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Richard Reisman
Richard Reisman
I have been working on advancing new services for people across the broad field of connectivity since long before the Web –- powerful interactive tools and media for human communication, collaboration, knowledge work, commerce, and entertainment. Teleshuttle is the company I develop my work through.
Posted in Business / E-Commerce

Through The Looking Glass: PsyWar Dispatches

May 25, 2017 1:31 pm

A recent NY Times front page article, "The Right Builds an Alternative Narrative About the Crises Around Trump," is an example of a perspective that we need to make a regular feature, to support our defense in the war on truth.

It has been widely recognized that the shocking surprise of the Trump election - and that it happened at all - is partly because reasonable people who live in the world of truth were also living in a filter bubble. This reasonable majority did not realize how many people were living (at least in part) in an Alice and Wonderland world of alt-truth that had been building for years - and that that was enough to sway the election.

Perhaps the simplest countermeasure is to know thine enemy. There is plenty of evidence they will not be converted by frontal attack with facts (that produces a defensive reaction that simply deepens their polarization), but all of us can help, by peeling away the layers - if we know who and what we are dealing with. We are now beginning to realize just how vicious a cycle this is.

PsyWar Dispatches

The Times article illustrates, by example, the need for regular dispatches from PsyWar correspondents. Some of us may try to occasionally watch Fox News (and perhaps sometimes the more extreme outlets) - but that can be psychologically painful and time-consuming. Just as we have always relied on war correspondents to face challenges of danger and horror that few of us would voluntarily endure, we need PsyWar correspondents to do the equivalent, so they can provide dispatches to us.

Armed with better understanding of where the darkness is in our midst, all of us can help shine our lights on it (person to person, in our communities), and can better manage the harm it does.

What I suggest is to publish a regular feature, much like that article, whether daily (for now) or a few times per week, or less, as activity and issues warrant. It could include a regularly running real-time commentary (like that article), plus occasional analysis pieces.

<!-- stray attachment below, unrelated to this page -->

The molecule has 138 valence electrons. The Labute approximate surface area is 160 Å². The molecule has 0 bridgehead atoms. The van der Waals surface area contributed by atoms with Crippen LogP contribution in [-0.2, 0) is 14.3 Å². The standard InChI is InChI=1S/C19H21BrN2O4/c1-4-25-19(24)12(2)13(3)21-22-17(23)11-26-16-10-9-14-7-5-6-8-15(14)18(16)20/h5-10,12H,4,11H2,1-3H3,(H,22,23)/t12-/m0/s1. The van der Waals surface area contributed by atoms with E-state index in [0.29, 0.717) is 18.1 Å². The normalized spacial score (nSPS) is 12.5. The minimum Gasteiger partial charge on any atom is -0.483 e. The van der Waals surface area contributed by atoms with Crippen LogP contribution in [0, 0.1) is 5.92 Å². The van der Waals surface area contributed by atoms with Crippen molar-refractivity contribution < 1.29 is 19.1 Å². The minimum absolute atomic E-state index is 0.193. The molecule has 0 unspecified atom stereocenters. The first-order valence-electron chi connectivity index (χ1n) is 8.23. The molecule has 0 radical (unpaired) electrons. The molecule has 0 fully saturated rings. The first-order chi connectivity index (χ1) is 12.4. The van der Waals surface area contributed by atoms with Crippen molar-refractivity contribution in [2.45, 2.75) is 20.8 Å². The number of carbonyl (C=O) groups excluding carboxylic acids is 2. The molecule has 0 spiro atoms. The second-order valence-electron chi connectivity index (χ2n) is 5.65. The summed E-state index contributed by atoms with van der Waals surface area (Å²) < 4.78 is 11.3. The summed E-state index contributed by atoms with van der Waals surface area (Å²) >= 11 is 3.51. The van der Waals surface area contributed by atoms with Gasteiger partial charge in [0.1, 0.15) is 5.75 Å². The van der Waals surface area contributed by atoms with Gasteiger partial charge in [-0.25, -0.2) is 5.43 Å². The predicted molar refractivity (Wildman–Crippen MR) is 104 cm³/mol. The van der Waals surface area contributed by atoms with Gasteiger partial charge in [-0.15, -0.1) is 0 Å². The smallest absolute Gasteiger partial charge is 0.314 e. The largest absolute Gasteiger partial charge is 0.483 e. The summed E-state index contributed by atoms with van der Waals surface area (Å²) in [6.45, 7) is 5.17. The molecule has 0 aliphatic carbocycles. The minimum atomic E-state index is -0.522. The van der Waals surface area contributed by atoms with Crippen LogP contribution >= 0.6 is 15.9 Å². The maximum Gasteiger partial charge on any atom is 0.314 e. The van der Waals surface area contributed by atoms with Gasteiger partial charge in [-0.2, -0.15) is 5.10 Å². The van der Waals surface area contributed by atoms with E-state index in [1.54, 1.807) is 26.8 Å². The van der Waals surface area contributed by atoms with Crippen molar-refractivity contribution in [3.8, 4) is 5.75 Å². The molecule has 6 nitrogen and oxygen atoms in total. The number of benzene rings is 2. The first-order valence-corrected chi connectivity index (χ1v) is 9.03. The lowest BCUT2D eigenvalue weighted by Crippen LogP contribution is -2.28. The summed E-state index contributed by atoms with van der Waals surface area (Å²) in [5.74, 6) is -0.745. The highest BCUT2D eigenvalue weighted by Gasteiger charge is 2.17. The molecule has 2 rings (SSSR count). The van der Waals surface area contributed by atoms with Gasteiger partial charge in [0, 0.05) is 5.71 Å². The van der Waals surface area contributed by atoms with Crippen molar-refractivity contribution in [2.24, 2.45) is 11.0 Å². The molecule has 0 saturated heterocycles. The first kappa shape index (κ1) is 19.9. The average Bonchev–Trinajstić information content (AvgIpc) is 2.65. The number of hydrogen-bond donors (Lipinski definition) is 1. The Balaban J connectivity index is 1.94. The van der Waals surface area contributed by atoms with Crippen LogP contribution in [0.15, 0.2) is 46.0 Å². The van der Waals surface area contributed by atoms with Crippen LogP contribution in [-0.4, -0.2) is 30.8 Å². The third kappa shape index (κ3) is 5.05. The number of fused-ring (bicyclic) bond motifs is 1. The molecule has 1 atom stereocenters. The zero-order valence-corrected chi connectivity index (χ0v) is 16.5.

Doing good - a business opportunity?

This might be done by the Times or the Washington Post (or even as a joint effort), or by other existing publications - or as a new startup.

This might be the basis for a nice entrepreneurial news venture - one that might very quickly be profitable! It would not cost much and might attract significant subscription revenue. (Of course it could be done as a non-profit service - one that might quickly become self-sustaining..)

Keep it simple

The primary function of this report would be not to fact-check or debunk or convince - but merely to enable all us to understand what is being thought and said by those in our midst who have been blinded. It is the most basic layer of truth and sunlight - not to argue, but merely to expose. Argument and countermeasures can then grow organically from a multitude of places and in a multitude of forms. But first, every one of us must be reminded of how pervasive and insidious the threat is - and be informed of just where it is.

Of course those on the other side of any given issue will do likewise. So what? If the report is simply a faithful report of what is being said (without the ad hominem attacks, whether on "deplorables" or on "tinfoil hat conspiracy liberal hysteria"), there is nothing to debunk.

If we all know what lies are spreading (however you define that), the real truth will out.


I have previously written on this problem of polarization in filter bubbles / echo chambers, suggesting some more sophisticated ways to finesse it with technology: Filtering for Serendipity -- Extremism, "Filter Bubbles" and "Surprising Validators".


[This post was first published in Reisman on User-Centered Media, which contains other related posts.]

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It was a noble 10-year experiment, but it turns out that the writers with the best content are the least adept at the tech required to publish under our model, which in hindsight, makes perfect sense. If you are dedicating your life to becoming an expert in your specialty, you don’t have a lot of time left for figuring out publishing tech.

It hasn't helped that we have entered an age of unprecedented polarization and antagonism which doesn't foster demand for a website dedicated to the respectful engagement of diverse views.

Thank you, everyone!

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